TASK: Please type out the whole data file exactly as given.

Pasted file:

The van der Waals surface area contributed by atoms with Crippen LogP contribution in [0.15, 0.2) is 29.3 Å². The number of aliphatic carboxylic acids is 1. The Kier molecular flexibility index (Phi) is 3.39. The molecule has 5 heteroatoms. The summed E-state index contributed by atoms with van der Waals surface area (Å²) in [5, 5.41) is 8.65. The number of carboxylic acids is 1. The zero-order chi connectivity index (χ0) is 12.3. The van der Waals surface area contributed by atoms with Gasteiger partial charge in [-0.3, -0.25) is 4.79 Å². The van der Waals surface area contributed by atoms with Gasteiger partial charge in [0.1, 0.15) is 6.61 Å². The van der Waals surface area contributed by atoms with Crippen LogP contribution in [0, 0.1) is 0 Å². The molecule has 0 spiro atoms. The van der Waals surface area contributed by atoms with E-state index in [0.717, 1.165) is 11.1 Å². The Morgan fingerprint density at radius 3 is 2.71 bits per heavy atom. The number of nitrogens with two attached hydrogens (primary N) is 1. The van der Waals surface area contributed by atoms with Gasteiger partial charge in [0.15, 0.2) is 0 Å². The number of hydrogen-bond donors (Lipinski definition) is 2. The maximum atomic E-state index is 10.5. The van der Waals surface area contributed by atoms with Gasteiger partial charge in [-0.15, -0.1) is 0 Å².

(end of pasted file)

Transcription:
The van der Waals surface area contributed by atoms with Crippen LogP contribution in [0.15, 0.2) is 29.3 Å². The number of aliphatic carboxylic acids is 1. The Kier molecular flexibility index (Phi) is 3.39. The molecule has 5 heteroatoms. The summed E-state index contributed by atoms with van der Waals surface area (Å²) in [5, 5.41) is 8.65. The number of carboxylic acids is 1. The zero-order chi connectivity index (χ0) is 12.3. The van der Waals surface area contributed by atoms with Gasteiger partial charge in [-0.3, -0.25) is 4.79 Å². The van der Waals surface area contributed by atoms with Gasteiger partial charge in [0.1, 0.15) is 6.61 Å². The van der Waals surface area contributed by atoms with Crippen LogP contribution in [0, 0.1) is 0 Å². The molecule has 0 spiro atoms. The van der Waals surface area contributed by atoms with E-state index in [0.717, 1.165) is 11.1 Å². The Morgan fingerprint density at radius 3 is 2.71 bits per heavy atom. The number of nitrogens with two attached hydrogens (primary N) is 1. The van der Waals surface area contributed by atoms with Gasteiger partial charge in [0.15, 0.2) is 0 Å². The number of hydrogen-bond donors (Lipinski definition) is 2. The maximum atomic E-state index is 10.5. The van der Waals surface area contributed by atoms with Gasteiger partial charge in [-0.15, -0.1) is 0 Å².